1.3.94: 569 Palestinian prisoners are released, out of 1/000 whose release was announced after the massacre. On 3.3.94 an additional 415 prisoners are released. The PLO sets the following conditions for its return to negotiations: disarmament of the settlers; removal of the settlers from Hebron; a start on dismantling the settlements; limitations on the movements of armed settlers; condemnation of the massacre in the UN Security Council; and deployment of an international armed force in Hebron.
Israel proposes an international presence in Gaza and Jericho (though not in Hebron and the West Bank), a limit to the number of Palestinian police (to 9/000/ it was proposed on 14.3.94) and accelerated withdrawal from Gaza and Jericho, in an attempt to complete withdrawal by 13.4.94.

7.3.94: MK / Abd aI-Wahab Darawshe arrives in Damascus at the head of a delegation of 50 Israeli Arabs, to express his condolences to the Syrian president.

8.3.94: The Shamgar Commission holds its opening session. Evidence given by both Major General Danny Yatom, head of IDF Central Command, and by the commander responsible for the Machpela Cave reveals serious security lapses on the day of the massacre.

10.3.94: In his evidence before the commission, the commander of the Border Guard in Hebron reveals the existence of an order forbidding [soldiers] to fire upon settlers.

13.3.94: The goverment declares Kahana Hai and Kach to be terrorist organizations, and outlaws them.

15.3.94: B/Tselem report: The IDP's attitude to settler violence ranges from voluntary non-intervention to cooperation; this double standard provided the background to the massacre.

16.3.94: Israel suggests deploying Palestinian police in Hebron, subordinate to the Israeli armed forces. The PLO rejects the proposal.

17.3.94: The evidence of three soldiers gives rise to suspicions that an additional person assisted Goldstein in the Machpela Cave.
On 31.3.94 Colonel Yoav Galant, who investigated the massacre, gives evidence and also raises questions on this matter.

19.3.94: The UN Security Council decides upon a condemnation of the Hebron massacre. The formulation of the resolution includes Jerusalem in the category of occupied territories.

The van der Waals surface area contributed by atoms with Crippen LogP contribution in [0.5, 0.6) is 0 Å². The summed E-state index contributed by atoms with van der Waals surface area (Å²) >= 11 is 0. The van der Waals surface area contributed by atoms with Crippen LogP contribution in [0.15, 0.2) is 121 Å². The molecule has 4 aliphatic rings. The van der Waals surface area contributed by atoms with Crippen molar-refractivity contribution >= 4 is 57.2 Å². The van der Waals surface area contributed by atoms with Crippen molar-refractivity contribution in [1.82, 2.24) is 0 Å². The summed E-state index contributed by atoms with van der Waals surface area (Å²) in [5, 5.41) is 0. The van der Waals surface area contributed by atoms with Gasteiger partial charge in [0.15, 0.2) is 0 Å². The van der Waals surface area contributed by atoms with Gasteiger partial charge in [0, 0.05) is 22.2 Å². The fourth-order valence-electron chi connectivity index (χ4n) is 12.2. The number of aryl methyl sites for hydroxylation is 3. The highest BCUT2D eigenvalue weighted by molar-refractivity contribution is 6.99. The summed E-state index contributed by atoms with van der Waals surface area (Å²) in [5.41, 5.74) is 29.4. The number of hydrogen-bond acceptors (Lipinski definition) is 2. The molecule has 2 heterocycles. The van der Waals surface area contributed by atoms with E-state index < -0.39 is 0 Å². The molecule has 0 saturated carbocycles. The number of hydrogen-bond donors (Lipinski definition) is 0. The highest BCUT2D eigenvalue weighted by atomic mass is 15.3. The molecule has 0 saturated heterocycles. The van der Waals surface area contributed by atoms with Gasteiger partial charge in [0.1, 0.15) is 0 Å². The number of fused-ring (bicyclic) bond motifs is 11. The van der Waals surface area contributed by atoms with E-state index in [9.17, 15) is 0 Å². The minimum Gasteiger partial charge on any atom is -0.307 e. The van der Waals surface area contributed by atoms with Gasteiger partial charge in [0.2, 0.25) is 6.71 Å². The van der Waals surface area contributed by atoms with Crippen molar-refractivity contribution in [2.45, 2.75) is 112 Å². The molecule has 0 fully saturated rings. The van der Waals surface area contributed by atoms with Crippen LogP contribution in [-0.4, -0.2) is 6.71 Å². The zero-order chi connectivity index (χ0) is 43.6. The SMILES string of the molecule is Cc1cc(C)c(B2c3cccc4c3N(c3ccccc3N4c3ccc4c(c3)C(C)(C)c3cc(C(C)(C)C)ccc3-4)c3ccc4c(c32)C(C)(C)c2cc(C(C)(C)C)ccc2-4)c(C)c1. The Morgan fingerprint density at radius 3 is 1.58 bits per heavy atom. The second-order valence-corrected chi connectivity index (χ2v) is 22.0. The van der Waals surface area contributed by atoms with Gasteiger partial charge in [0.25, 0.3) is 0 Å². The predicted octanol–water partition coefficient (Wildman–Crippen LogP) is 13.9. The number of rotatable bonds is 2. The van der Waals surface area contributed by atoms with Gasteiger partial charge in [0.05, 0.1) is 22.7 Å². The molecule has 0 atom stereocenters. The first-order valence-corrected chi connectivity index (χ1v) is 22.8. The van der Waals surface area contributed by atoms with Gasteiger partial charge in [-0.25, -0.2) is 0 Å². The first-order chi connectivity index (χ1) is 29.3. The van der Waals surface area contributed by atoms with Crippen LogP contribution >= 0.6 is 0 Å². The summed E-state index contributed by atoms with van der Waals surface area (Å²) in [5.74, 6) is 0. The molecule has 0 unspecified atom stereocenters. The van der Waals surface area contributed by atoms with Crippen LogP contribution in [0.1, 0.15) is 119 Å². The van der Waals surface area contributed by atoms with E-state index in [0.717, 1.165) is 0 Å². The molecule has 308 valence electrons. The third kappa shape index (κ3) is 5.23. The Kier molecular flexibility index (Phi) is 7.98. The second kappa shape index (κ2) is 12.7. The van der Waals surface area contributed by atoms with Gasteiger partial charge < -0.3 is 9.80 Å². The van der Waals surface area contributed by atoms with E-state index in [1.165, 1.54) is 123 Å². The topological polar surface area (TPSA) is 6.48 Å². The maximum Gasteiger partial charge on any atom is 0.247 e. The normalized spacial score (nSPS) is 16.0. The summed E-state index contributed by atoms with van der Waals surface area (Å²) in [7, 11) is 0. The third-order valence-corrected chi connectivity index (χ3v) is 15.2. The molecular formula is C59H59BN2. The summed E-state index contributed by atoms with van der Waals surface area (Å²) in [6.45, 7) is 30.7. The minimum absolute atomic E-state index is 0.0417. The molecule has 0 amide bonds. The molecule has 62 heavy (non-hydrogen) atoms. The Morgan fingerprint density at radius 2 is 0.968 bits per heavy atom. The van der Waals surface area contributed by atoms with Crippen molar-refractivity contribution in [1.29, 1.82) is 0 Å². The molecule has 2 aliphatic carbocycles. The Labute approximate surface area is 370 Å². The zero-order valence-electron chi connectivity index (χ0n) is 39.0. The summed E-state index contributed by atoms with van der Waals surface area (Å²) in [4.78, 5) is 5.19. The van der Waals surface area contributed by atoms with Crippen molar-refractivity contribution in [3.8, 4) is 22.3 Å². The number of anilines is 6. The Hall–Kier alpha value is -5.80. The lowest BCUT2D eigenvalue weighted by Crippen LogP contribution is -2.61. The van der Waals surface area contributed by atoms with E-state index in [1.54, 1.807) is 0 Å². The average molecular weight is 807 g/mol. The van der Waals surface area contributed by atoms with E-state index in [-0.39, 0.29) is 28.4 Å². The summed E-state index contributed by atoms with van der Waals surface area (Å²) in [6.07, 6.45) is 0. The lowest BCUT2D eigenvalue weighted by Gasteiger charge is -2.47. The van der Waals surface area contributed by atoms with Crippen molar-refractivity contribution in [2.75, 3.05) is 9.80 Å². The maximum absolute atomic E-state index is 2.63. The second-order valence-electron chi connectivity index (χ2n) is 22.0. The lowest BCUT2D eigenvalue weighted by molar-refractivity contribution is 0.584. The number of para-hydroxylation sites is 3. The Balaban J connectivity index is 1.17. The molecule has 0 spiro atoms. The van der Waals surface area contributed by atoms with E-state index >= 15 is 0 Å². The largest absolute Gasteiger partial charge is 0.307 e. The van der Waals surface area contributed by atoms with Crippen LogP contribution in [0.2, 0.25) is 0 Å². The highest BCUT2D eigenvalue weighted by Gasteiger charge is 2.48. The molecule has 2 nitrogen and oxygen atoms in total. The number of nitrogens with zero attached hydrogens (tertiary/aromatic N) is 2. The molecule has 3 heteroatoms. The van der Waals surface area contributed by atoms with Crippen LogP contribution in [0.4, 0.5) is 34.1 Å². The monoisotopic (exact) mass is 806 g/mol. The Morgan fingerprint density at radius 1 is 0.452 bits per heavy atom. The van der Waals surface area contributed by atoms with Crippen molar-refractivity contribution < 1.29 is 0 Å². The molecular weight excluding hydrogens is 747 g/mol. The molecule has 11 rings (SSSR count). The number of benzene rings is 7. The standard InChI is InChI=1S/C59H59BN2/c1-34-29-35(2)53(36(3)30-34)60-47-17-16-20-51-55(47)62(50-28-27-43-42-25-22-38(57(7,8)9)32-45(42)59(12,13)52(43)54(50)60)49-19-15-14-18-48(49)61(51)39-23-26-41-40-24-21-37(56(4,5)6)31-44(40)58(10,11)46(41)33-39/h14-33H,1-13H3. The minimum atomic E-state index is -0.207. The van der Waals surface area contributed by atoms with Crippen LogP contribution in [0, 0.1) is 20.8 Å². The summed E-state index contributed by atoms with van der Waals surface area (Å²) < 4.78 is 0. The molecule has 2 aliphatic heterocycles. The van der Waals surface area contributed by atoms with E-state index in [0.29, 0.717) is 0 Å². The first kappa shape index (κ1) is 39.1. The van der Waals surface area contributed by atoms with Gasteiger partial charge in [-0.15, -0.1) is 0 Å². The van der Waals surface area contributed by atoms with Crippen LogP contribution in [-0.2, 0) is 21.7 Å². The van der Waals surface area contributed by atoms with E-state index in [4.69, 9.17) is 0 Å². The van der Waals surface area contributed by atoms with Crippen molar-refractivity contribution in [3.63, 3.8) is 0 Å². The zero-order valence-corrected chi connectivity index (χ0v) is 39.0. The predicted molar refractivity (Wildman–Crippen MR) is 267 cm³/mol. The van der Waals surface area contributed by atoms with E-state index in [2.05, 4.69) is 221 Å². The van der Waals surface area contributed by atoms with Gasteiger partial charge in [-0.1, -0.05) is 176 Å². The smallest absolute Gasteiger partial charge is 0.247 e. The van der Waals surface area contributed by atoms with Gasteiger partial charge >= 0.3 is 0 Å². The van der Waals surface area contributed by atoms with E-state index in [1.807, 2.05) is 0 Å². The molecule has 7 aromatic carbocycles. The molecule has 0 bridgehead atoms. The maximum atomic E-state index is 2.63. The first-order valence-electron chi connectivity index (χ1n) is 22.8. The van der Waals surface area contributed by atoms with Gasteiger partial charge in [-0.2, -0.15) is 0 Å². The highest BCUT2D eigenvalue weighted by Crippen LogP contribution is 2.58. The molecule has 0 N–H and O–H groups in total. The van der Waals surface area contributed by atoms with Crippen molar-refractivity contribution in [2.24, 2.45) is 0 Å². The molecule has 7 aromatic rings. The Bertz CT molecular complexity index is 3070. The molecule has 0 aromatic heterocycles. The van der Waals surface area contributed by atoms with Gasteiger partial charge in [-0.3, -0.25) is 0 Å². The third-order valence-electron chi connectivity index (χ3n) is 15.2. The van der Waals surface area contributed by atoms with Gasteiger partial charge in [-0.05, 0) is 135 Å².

In the wake of the condemnation - Syria, Lebanon and Jordan announce their willingness to resume the bi-Iateral talks.

28.3.94: The IDF kills six Fatah members in Jabalya. Following the incident, coordination between the IDF and the PLO leadership in the Gaza Strip is renewed.
King Hussein makes Jordan's return to the talks conditional upon a reduction of the checks carried out in Aqaba Port in the context of the economic embargo on Iraq.

31.3.94: In Cairo, delegations from Israel and the PLO sign an agreement regarding an international presence in Hebron. The Palestinians forgo a Palestinian police force in Hebron in exchange for the expansion of the international observers' force there to 60 observers and 100 planners and administrators. The international force is to report to joint Israel-PLO committees.
In addition, the pro-PLO mayor of Hebron is to be reinstated. Mustafa' Abd al-Nabi Natshe is appointed on 3.4.94. As a result of the agreements reached, negotiations for the implementation of the withdrawal agreement from Gaza and Jericho are resumed.
During these three months, 68 Palestinians in the Occupied Territories were killed by Israeli Security forces, 38 in the West Bank and 30 in the Gaza Strip, including ten children. 32 Palestinians were killed by Israeli civilians, including six children. Five Israeli civilians and one member of the security forces were killed by Palestinians - within the green line, one Palestinian was killed by Palestinians (all figures from B'Tselem). The AP reported 29 suspected collaborators were killed by Palestinians in the month of March 1994. <